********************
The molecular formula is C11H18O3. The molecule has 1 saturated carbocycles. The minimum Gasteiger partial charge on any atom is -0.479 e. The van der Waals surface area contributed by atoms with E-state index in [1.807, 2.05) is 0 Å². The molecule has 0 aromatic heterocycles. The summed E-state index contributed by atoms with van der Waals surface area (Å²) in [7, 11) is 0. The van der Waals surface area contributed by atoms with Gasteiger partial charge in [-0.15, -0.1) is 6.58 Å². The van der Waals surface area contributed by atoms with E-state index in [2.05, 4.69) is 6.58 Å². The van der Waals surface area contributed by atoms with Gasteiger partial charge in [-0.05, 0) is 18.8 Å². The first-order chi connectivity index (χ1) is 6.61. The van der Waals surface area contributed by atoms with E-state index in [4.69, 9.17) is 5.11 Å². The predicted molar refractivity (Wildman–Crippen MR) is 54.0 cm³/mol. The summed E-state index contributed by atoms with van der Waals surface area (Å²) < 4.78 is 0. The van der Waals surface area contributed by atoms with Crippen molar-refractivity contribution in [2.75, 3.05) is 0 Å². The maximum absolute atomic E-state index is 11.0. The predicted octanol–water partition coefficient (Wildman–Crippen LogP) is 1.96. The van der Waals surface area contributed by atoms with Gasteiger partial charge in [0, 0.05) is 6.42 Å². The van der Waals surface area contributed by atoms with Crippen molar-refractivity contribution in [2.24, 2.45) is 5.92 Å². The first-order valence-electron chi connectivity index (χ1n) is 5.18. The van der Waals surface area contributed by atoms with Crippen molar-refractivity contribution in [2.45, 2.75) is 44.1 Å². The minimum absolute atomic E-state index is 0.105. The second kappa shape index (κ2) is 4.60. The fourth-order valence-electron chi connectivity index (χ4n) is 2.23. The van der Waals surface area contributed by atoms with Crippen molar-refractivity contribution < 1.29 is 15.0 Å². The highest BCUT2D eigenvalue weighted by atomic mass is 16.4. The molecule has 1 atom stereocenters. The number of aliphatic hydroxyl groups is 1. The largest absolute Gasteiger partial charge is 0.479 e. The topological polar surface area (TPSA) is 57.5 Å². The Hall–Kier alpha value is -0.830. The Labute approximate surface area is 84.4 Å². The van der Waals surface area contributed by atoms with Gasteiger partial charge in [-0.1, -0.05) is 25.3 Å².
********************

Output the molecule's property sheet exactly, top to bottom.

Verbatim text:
The molecular formula is C11H18O3. The molecule has 1 saturated carbocycles. The minimum Gasteiger partial charge on any atom is -0.479 e. The van der Waals surface area contributed by atoms with E-state index in [1.807, 2.05) is 0 Å². The molecule has 0 aromatic heterocycles. The summed E-state index contributed by atoms with van der Waals surface area (Å²) in [7, 11) is 0. The van der Waals surface area contributed by atoms with Gasteiger partial charge in [-0.15, -0.1) is 6.58 Å². The van der Waals surface area contributed by atoms with E-state index in [2.05, 4.69) is 6.58 Å². The van der Waals surface area contributed by atoms with Gasteiger partial charge in [-0.05, 0) is 18.8 Å². The first-order chi connectivity index (χ1) is 6.61. The van der Waals surface area contributed by atoms with E-state index in [4.69, 9.17) is 5.11 Å². The predicted molar refractivity (Wildman–Crippen MR) is 54.0 cm³/mol. The summed E-state index contributed by atoms with van der Waals surface area (Å²) < 4.78 is 0. The van der Waals surface area contributed by atoms with Crippen molar-refractivity contribution in [2.75, 3.05) is 0 Å². The maximum absolute atomic E-state index is 11.0. The predicted octanol–water partition coefficient (Wildman–Crippen LogP) is 1.96. The van der Waals surface area contributed by atoms with Gasteiger partial charge in [0, 0.05) is 6.42 Å². The van der Waals surface area contributed by atoms with Crippen molar-refractivity contribution in [2.24, 2.45) is 5.92 Å². The first-order valence-electron chi connectivity index (χ1n) is 5.18. The van der Waals surface area contributed by atoms with Crippen molar-refractivity contribution in [2.45, 2.75) is 44.1 Å². The minimum absolute atomic E-state index is 0.105. The second kappa shape index (κ2) is 4.60. The fourth-order valence-electron chi connectivity index (χ4n) is 2.23. The van der Waals surface area contributed by atoms with Crippen molar-refractivity contribution < 1.29 is 15.0 Å². The highest BCUT2D eigenvalue weighted by atomic mass is 16.4. The molecule has 1 atom stereocenters. The number of aliphatic hydroxyl groups is 1. The largest absolute Gasteiger partial charge is 0.479 e. The topological polar surface area (TPSA) is 57.5 Å². The Hall–Kier alpha value is -0.830. The Labute approximate surface area is 84.4 Å². The van der Waals surface area contributed by atoms with Gasteiger partial charge in [-0.1, -0.05) is 25.3 Å².